Shampoo: Ratings of Sources
Good Housekeeping evaluated 36 dry shampoos by sending a sample of each one (with the brand name blacked out) to 22 women across the US. Testers tried the products at home over a 10-day period and then rated them on cleaning performance, volume and hold, ease of use, and whether they caused any problems such as irritation, offensive scent, or powdery feel. Each product gets a one-paragraph write-up plus a summary of pros and cons.
Editors at InStyle magazine name their top hair-care picks for 2015. Nine shampoo and conditioner duos make the list, including choices for fine, dry, curly, African-American, and color-treated hair. Each pick gets a one-paragraph summary, including advice from professional stylists. However, the editors do not describe their testing process or explain which products failed to make the cut.
Paula Begoun, the author of 20 best-selling books on beauty and personal care, names her favorite products for different types of hair. She recommends one to four shampoos for each type of hair: oily, fine, dry, thick, curly, and thinning. Begoun's picks range from high-end salon products to inexpensive drugstore options. Unfortunately, she doesn't go into any detail about how she selected these shampoos or what specifically makes them better than others.
Allure editors list the beauty products they rate as best for 2015. In the shampoo category, editors list their top picks for various types of hair. There's a link to a full review for each product that covers what it is, what it does, how it feels and smells, and why editors like it. However, they don't provide much information about their testing process or the products they didn't pick.
Editors of Health magazine, along with top dermatologists and stylists, name their favorite hair products for 2015. However, the write-ups on the recommended products are very brief – just a sentence or two – and there's no information about how they were chosen. And, out of 15 products, only three shampoos make the list.
Julyne Derrick, the beauty expert at About.com, offers general advice on caring for different types of hair – coarse and fine, dry and oily, curly and color-treated with links to her recommendations for the best hair-care products. However, Derrick has not personally tried most of the products she recommends and appears to be basing her picks mainly on user reviews from other sites.
The editors of Shape, a fitness magazine, name their best beauty products for 2015. Their 60 top picks include one shampoo and one dry shampoo, both reasonably priced brands available in many drugstores. However, they don't explain how they chose these products, and they devote only a sentence or two to each one.
Two TotalBeauty.com editors have assembled this list of the 11 dandruff shampoos that earn the highest ratings from readers. Editors sum up what users like the most about each shampoo, with quotations from individual user reviews to illustrate each point. However, some of the recommendations are based on a very limited number of reviews.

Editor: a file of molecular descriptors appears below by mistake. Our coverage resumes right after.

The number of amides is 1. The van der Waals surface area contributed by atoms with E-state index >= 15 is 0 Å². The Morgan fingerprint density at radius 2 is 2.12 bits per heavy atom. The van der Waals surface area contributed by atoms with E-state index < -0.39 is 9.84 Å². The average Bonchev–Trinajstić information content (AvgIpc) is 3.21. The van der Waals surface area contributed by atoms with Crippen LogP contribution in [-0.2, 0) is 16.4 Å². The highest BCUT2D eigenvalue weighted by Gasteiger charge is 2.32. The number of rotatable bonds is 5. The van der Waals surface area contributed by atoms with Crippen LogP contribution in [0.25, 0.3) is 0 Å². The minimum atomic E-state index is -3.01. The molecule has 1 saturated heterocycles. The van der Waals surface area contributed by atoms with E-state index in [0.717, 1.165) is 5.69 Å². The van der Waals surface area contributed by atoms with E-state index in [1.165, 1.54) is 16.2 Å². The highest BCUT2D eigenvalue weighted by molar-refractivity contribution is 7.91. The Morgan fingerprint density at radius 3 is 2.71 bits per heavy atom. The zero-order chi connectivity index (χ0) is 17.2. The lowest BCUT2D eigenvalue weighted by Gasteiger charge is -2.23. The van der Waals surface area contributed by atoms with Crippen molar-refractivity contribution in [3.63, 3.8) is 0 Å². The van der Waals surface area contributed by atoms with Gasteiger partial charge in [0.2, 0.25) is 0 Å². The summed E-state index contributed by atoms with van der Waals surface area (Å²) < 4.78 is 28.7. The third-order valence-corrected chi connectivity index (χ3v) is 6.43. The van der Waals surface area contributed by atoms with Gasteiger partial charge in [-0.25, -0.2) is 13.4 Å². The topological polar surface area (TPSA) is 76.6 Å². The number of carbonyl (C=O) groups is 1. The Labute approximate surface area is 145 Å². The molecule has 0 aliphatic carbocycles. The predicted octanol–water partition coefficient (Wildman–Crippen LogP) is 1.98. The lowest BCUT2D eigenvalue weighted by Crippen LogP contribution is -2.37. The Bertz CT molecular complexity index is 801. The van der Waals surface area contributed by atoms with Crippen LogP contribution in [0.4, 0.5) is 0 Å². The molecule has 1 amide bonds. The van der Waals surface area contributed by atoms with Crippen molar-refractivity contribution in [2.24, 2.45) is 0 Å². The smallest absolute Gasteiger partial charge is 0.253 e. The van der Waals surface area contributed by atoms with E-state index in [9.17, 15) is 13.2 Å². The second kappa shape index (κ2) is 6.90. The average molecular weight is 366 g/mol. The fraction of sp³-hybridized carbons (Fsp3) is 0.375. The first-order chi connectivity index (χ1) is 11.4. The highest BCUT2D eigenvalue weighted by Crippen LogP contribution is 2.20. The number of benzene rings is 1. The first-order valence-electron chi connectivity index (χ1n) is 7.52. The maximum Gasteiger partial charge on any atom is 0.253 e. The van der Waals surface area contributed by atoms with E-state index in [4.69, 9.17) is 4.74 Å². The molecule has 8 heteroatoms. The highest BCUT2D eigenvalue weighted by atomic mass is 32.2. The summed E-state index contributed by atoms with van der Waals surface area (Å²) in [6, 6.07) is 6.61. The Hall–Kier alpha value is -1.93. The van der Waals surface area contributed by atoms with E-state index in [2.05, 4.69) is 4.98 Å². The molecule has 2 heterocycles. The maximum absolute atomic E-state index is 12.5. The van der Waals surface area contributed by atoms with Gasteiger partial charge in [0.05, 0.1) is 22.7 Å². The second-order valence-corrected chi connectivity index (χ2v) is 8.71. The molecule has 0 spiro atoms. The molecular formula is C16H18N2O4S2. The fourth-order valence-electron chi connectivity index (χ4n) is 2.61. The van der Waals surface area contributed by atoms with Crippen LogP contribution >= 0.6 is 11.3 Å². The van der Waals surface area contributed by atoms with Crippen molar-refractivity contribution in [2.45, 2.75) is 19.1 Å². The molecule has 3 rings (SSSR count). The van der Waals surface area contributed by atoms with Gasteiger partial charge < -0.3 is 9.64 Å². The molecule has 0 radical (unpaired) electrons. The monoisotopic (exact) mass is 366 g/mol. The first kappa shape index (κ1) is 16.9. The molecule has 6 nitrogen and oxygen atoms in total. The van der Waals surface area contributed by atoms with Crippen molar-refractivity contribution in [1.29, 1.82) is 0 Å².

Amazon's selection of shampoos includes thousands of brands, ranging from high-end salon products to mainstream brands found in many drugstores. However, the shampoos that receive the most reviews tend to be obscure brands featuring rare natural ingredients like argan oil and tea tree oil. Still, the site is useful for finding reviews of brands that get good ratings elsewhere.
Drugstore.com sells hundreds of shampoos, including both mainstream brands and specialty formulas. We found several shampoos with ratings of 4.5 stars or better, including a few that have 75 reviews or more from users. The site provides a helpful summary of reviewers' top pros and cons for each shampoo, as well as the percentage of users who say they would recommend the product.
In addition to the article above, TotalBeauty.com hosts hundreds of user reviews. Over 2,000 shampoos are listed at the site, and a few receive ratings of 9 stars or better from at least 50 readers. Individual reviews are short and to the point, homing in on what users like most about the shampoo.
Unlike Amazon.com and Drugstore.com, MakeupAlley.com is not a retail site; its sole purpose is to host reviews from users, and only subscribers can view these comments. About 1,000 shampoos are covered here, and it's easy to sort the reviews in a variety of ways. Reviewers here are a bit more critical than others: among shampoos with 250 reviews or more, only 6 received at least 4 stars out of 5, and none received 4.5 stars.
The Environmental Working Group, an environmental nonprofit, maintains this database to rate the safety of cosmetics and personal care products, including shampoos. It doesn't actually recommend particular products, but it gives each shampoo an overall risk rating on a 10-point scale and also notes which ingredients in it are possibly -- though not necessarily proven to be -- hazardous.